Regarding those quick-sort variants which do things like median-of-k pivot selection before subdividing…

A couple of years ago (before I lost access to the write-up I did at that time) it struck me that the diminishing-returns of using the median of larger samples could be amortised over multiple levels of recursion by keeping the outcome for later; because computing the median is a fair way towards sorting the whole sample.

So I wrote plpqsort, which might have stood for something like “pivot-list-prefixed quick sort”, and maybe it could be pronounced “plippick sort”. It’s hard to say what I was thinking back then.

But don’t worry about the name. It takes a lot more careful thought to do a better quicksort than what’s many people have put a lot of effort into already, and I only wanted to demonstrate a concept and slap a silly name on it so people could draw inspiration from its singular innovation.

How it works

The way this works is to take a random sampling of the unsorted data, and to move that sample to the front of the list (doing it this way isn’t efficient, but it represents a simpler conceptual model).


The median of these is going to be our pivot. But rather than compute just the median, the whole sample is sorted fully. This is now our “pivot-list prefix”, and the median picked from the middle of that prefix.

Then partition the data after that prefix in the usual way.

Then, exchange the top part of the low portion for the top part of the pivot list (again, maybe not an efficient way to go about it), and set the start of the second partition to start at the part of the prefix that was just moved.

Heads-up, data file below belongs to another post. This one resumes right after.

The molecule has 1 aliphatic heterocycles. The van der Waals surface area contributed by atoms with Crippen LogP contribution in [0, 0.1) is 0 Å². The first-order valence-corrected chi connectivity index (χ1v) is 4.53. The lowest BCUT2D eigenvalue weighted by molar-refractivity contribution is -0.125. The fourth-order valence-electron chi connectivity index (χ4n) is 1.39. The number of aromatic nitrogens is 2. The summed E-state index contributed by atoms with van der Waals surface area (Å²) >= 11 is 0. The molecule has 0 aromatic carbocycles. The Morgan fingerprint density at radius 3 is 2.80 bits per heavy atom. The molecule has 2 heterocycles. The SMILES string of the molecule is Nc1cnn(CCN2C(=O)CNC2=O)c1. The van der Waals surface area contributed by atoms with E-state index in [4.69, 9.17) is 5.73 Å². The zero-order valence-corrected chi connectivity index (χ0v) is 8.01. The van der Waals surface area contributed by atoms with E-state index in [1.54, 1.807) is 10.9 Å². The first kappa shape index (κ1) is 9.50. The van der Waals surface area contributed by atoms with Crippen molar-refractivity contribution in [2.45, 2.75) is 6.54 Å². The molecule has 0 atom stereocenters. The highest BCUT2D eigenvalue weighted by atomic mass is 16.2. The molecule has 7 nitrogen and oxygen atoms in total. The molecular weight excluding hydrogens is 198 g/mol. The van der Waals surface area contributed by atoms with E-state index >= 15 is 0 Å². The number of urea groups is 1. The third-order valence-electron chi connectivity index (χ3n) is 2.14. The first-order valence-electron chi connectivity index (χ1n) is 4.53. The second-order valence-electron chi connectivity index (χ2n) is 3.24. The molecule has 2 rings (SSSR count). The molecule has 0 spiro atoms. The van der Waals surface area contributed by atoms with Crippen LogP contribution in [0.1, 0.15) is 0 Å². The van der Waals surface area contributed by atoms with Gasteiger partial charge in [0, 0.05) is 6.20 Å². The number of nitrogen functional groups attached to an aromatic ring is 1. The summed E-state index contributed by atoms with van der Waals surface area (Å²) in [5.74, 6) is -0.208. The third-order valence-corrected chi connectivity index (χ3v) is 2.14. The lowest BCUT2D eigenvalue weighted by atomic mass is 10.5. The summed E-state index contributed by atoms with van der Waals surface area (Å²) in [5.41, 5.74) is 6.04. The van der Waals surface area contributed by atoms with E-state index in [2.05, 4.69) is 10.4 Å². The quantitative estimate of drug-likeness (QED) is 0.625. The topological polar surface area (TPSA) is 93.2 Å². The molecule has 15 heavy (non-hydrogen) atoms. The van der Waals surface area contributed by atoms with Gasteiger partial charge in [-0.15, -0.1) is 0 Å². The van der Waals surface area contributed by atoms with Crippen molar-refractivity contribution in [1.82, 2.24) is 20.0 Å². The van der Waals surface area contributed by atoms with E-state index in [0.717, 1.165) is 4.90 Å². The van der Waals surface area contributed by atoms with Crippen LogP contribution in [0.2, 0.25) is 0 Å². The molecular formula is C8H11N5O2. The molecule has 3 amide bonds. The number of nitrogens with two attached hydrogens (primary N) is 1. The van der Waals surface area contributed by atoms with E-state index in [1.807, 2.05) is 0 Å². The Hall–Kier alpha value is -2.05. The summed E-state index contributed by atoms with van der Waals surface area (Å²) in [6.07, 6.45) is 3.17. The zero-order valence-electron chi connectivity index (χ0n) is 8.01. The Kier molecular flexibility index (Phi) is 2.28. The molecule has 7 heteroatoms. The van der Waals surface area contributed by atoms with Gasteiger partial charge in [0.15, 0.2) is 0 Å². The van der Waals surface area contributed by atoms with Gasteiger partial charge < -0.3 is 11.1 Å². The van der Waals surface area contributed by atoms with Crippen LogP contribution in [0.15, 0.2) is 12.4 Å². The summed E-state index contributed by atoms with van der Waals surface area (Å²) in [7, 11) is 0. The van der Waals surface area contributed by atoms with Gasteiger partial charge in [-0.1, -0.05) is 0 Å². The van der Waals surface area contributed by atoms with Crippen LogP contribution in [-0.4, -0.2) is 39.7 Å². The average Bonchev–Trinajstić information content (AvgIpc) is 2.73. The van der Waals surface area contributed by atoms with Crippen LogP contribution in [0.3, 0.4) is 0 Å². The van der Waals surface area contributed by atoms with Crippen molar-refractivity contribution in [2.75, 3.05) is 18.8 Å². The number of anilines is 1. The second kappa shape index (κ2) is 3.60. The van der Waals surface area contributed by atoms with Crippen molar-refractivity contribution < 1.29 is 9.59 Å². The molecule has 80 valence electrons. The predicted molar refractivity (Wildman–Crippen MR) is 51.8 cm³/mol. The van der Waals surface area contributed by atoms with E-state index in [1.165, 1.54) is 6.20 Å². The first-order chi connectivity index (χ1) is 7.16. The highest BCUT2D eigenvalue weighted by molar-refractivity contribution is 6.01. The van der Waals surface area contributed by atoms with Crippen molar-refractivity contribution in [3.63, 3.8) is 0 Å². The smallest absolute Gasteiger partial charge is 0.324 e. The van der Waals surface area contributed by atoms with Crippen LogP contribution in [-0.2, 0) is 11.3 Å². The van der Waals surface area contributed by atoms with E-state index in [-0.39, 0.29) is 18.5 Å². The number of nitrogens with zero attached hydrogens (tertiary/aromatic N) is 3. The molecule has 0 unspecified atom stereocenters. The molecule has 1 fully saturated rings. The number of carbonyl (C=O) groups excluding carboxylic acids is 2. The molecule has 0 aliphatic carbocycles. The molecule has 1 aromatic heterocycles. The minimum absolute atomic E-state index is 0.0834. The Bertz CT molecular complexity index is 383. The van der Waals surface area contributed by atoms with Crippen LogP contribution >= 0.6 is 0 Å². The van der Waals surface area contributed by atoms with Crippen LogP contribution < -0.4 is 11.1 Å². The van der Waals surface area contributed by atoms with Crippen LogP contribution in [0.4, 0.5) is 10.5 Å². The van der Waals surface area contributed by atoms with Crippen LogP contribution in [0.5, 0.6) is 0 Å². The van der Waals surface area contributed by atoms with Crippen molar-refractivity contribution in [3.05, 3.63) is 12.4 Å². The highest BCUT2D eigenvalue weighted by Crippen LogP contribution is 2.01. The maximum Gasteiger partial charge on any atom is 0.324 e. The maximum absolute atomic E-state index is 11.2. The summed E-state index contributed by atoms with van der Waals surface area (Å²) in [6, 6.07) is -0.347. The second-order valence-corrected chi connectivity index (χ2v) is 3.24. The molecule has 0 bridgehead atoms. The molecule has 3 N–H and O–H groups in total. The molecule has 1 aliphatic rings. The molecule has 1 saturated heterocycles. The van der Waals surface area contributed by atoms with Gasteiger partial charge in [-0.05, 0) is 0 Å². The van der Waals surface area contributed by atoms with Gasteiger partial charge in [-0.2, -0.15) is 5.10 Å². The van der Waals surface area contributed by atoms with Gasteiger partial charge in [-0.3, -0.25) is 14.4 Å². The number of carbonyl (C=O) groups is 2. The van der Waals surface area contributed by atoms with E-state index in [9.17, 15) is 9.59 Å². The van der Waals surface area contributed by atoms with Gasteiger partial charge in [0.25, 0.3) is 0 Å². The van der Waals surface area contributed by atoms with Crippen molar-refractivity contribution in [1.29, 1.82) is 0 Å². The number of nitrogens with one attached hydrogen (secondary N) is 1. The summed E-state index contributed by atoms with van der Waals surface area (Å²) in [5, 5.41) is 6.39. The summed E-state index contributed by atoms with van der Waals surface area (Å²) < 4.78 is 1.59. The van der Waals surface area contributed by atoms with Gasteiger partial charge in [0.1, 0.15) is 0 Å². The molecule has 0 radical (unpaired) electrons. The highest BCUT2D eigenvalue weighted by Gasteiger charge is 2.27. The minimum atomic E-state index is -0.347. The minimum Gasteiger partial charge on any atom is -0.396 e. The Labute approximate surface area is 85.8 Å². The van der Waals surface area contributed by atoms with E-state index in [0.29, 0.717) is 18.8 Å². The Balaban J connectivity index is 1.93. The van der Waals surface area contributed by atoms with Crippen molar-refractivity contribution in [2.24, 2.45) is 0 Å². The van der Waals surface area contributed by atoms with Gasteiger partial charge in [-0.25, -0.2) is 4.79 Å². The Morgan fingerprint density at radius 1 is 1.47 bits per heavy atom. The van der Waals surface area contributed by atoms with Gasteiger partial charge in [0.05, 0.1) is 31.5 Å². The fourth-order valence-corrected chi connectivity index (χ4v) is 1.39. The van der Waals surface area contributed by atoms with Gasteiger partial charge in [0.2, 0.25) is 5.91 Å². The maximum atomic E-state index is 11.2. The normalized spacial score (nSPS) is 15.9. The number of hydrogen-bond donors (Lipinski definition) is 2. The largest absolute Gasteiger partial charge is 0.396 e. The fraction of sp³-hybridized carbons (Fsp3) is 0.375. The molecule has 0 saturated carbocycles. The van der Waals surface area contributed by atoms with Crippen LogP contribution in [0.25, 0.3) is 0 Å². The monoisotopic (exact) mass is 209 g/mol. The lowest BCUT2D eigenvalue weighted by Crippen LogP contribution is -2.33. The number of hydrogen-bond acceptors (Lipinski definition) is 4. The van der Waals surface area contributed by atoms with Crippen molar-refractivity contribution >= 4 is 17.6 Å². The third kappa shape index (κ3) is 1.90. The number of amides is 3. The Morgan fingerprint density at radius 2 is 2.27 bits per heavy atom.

Now we have two partitions, one less than or equal to the pivot, and one greater than the pivot; and each partition begins with a sorted prefix. Exclude the old pivot. We’re done with that.

And recurse.

Now we’re beginning to amortise. Since the prefix is already sorted we don’t need to do that again. It is half the size, but so long as it’s not too small we can still use it. Otherwise collect a fresh sample and sort that.

That’s it.

the result

Does it work? Hard to say. My implementation is dumb, and my benchmark is dumber.

The only metrics I looked at were swaps and compares, and they didn’t turn out great. A serious implementation would probably break out of STL and resort to SIMD optimisations and suchlike, and make a proportion of the operations not-worth-measuring; and I just wasn’t going to spend the time on that because it’s not meaningful until the rest of the algorithm has been carefully designed and tested.

The prefix list also offers insights which I didn’t try to exploit because I didn’t have a realistic benchmark in which to validate that effort.

  • Before you sort the prefix, is it already sorted (collect samples at ascending offsets to benefit from this)? That might be worth a closer look.
  • After you sort the prefix, is some value grossly overrepresented in the sample? Or at the very least, does the pivot value also appear at some distance threshold from the middle of the prefix (it’s sorted so there’s no scanning involved to figure this out)?
  • Pack a list of samples in the range of the block being partitioned into a SIMD register, and for every value visited increment a counter for each lane where the visited value is less than that register’s value. At the end you can use this to interpolate a much more accurate pivot for the next round. Or even use it to pre-lay bins for an American-flag sort.

But it’s an idea. With a name.